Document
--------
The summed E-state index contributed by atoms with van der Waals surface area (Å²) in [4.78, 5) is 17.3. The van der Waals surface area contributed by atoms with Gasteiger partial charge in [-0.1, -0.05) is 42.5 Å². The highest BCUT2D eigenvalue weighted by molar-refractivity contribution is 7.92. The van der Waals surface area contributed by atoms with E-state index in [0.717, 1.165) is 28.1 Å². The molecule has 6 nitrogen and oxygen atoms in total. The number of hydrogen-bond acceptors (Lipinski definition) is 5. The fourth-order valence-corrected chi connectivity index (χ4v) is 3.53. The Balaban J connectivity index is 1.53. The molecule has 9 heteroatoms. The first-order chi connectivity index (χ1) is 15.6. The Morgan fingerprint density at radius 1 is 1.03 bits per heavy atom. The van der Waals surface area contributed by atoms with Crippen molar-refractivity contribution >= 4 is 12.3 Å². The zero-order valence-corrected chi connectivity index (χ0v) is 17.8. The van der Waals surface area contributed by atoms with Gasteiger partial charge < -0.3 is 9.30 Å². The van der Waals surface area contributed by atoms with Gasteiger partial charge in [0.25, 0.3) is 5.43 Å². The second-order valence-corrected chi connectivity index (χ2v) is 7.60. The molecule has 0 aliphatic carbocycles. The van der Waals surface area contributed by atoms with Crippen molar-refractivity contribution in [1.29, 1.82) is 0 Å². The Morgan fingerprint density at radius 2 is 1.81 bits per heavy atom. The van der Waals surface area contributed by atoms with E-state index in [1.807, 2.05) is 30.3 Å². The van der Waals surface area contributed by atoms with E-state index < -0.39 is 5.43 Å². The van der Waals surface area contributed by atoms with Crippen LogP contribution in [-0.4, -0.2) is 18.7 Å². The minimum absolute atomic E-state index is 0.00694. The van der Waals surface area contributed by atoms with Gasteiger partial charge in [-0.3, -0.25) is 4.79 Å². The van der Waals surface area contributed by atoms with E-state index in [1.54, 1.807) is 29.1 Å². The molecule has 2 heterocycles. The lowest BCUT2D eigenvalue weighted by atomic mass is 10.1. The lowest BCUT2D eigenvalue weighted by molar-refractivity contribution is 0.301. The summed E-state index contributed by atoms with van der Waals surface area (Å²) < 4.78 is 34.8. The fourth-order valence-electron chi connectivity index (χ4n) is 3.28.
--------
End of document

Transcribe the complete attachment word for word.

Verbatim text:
The summed E-state index contributed by atoms with van der Waals surface area (Å²) in [4.78, 5) is 17.3. The van der Waals surface area contributed by atoms with Gasteiger partial charge in [-0.1, -0.05) is 42.5 Å². The highest BCUT2D eigenvalue weighted by molar-refractivity contribution is 7.92. The van der Waals surface area contributed by atoms with E-state index in [0.717, 1.165) is 28.1 Å². The molecule has 6 nitrogen and oxygen atoms in total. The number of hydrogen-bond acceptors (Lipinski definition) is 5. The fourth-order valence-corrected chi connectivity index (χ4v) is 3.53. The Balaban J connectivity index is 1.53. The molecule has 9 heteroatoms. The first-order chi connectivity index (χ1) is 15.6. The Morgan fingerprint density at radius 1 is 1.03 bits per heavy atom. The van der Waals surface area contributed by atoms with Crippen molar-refractivity contribution >= 4 is 12.3 Å². The zero-order valence-corrected chi connectivity index (χ0v) is 17.8. The van der Waals surface area contributed by atoms with Gasteiger partial charge < -0.3 is 9.30 Å². The van der Waals surface area contributed by atoms with Gasteiger partial charge in [0.25, 0.3) is 5.43 Å². The second-order valence-corrected chi connectivity index (χ2v) is 7.60. The molecule has 0 aliphatic carbocycles. The van der Waals surface area contributed by atoms with Crippen molar-refractivity contribution in [1.29, 1.82) is 0 Å². The Morgan fingerprint density at radius 2 is 1.81 bits per heavy atom. The van der Waals surface area contributed by atoms with E-state index in [1.807, 2.05) is 30.3 Å². The van der Waals surface area contributed by atoms with E-state index < -0.39 is 5.43 Å². The van der Waals surface area contributed by atoms with Crippen LogP contribution in [-0.4, -0.2) is 18.7 Å². The minimum absolute atomic E-state index is 0.00694. The van der Waals surface area contributed by atoms with Gasteiger partial charge in [-0.3, -0.25) is 4.79 Å². The van der Waals surface area contributed by atoms with E-state index in [1.54, 1.807) is 29.1 Å². The molecule has 2 heterocycles. The lowest BCUT2D eigenvalue weighted by atomic mass is 10.1. The lowest BCUT2D eigenvalue weighted by molar-refractivity contribution is 0.301. The summed E-state index contributed by atoms with van der Waals surface area (Å²) < 4.78 is 34.8. The fourth-order valence-electron chi connectivity index (χ4n) is 3.28.